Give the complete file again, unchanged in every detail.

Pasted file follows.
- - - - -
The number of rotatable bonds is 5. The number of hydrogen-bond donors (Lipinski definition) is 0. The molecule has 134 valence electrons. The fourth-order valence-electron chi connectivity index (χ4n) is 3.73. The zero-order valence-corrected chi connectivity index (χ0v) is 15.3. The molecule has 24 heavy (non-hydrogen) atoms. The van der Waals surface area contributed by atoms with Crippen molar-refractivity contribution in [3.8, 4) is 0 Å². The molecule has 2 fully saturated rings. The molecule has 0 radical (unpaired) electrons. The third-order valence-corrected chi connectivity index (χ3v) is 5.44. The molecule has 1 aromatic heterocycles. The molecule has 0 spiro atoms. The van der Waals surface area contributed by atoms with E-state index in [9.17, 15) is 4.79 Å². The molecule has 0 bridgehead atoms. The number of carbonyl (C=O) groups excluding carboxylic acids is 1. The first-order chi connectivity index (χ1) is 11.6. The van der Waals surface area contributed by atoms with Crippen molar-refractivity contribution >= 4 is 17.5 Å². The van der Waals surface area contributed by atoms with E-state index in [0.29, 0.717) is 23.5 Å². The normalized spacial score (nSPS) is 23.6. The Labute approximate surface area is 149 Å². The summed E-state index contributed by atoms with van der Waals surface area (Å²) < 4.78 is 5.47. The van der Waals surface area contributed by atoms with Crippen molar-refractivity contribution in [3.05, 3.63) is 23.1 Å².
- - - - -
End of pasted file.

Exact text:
The number of rotatable bonds is 5. The number of hydrogen-bond donors (Lipinski definition) is 0. The molecule has 134 valence electrons. The fourth-order valence-electron chi connectivity index (χ4n) is 3.73. The zero-order valence-corrected chi connectivity index (χ0v) is 15.3. The molecule has 24 heavy (non-hydrogen) atoms. The van der Waals surface area contributed by atoms with Crippen molar-refractivity contribution in [3.8, 4) is 0 Å². The molecule has 2 fully saturated rings. The molecule has 0 radical (unpaired) electrons. The third-order valence-corrected chi connectivity index (χ3v) is 5.44. The molecule has 1 aromatic heterocycles. The molecule has 0 spiro atoms. The van der Waals surface area contributed by atoms with E-state index in [9.17, 15) is 4.79 Å². The molecule has 0 bridgehead atoms. The number of carbonyl (C=O) groups excluding carboxylic acids is 1. The first-order chi connectivity index (χ1) is 11.6. The van der Waals surface area contributed by atoms with Crippen molar-refractivity contribution >= 4 is 17.5 Å². The van der Waals surface area contributed by atoms with E-state index in [0.29, 0.717) is 23.5 Å². The normalized spacial score (nSPS) is 23.6. The Labute approximate surface area is 149 Å². The summed E-state index contributed by atoms with van der Waals surface area (Å²) < 4.78 is 5.47. The van der Waals surface area contributed by atoms with Crippen molar-refractivity contribution in [3.05, 3.63) is 23.1 Å².